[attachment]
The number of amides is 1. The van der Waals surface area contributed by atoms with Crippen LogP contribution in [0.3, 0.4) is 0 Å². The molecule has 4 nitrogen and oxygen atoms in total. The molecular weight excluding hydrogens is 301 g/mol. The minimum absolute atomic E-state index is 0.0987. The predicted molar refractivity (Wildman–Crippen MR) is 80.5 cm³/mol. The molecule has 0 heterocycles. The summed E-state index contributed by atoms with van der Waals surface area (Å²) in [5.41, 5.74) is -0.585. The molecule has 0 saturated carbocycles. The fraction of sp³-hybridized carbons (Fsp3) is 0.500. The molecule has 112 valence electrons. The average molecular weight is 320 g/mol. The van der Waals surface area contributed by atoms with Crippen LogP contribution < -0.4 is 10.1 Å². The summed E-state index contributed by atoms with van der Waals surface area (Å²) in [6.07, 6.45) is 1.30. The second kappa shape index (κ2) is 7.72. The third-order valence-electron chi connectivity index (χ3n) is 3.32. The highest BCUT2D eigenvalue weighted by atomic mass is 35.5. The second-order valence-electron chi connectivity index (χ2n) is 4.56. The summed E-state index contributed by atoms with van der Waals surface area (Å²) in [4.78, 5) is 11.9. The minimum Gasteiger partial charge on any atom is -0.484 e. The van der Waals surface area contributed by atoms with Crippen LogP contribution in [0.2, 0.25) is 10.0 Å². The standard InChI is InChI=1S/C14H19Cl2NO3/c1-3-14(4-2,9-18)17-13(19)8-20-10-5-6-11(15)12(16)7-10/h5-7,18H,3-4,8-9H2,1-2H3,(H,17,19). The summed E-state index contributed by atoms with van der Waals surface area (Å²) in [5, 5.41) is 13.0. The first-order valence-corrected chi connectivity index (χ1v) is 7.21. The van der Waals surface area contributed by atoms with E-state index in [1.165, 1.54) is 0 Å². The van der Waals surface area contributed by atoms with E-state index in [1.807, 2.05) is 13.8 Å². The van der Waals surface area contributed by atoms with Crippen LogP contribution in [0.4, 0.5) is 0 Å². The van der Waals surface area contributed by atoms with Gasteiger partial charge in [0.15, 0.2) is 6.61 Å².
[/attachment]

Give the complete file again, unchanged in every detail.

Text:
The number of amides is 1. The van der Waals surface area contributed by atoms with Crippen LogP contribution in [0.3, 0.4) is 0 Å². The molecule has 4 nitrogen and oxygen atoms in total. The molecular weight excluding hydrogens is 301 g/mol. The minimum absolute atomic E-state index is 0.0987. The predicted molar refractivity (Wildman–Crippen MR) is 80.5 cm³/mol. The molecule has 0 heterocycles. The summed E-state index contributed by atoms with van der Waals surface area (Å²) in [5.41, 5.74) is -0.585. The molecule has 0 saturated carbocycles. The fraction of sp³-hybridized carbons (Fsp3) is 0.500. The molecule has 112 valence electrons. The average molecular weight is 320 g/mol. The van der Waals surface area contributed by atoms with Crippen LogP contribution < -0.4 is 10.1 Å². The summed E-state index contributed by atoms with van der Waals surface area (Å²) in [6.07, 6.45) is 1.30. The second kappa shape index (κ2) is 7.72. The third-order valence-electron chi connectivity index (χ3n) is 3.32. The highest BCUT2D eigenvalue weighted by atomic mass is 35.5. The second-order valence-electron chi connectivity index (χ2n) is 4.56. The summed E-state index contributed by atoms with van der Waals surface area (Å²) in [4.78, 5) is 11.9. The minimum Gasteiger partial charge on any atom is -0.484 e. The van der Waals surface area contributed by atoms with Crippen LogP contribution in [0.2, 0.25) is 10.0 Å². The standard InChI is InChI=1S/C14H19Cl2NO3/c1-3-14(4-2,9-18)17-13(19)8-20-10-5-6-11(15)12(16)7-10/h5-7,18H,3-4,8-9H2,1-2H3,(H,17,19). The summed E-state index contributed by atoms with van der Waals surface area (Å²) in [5, 5.41) is 13.0. The first-order valence-corrected chi connectivity index (χ1v) is 7.21. The van der Waals surface area contributed by atoms with E-state index in [1.165, 1.54) is 0 Å². The van der Waals surface area contributed by atoms with E-state index in [1.807, 2.05) is 13.8 Å². The van der Waals surface area contributed by atoms with Crippen LogP contribution in [0.4, 0.5) is 0 Å². The van der Waals surface area contributed by atoms with Gasteiger partial charge in [0.15, 0.2) is 6.61 Å².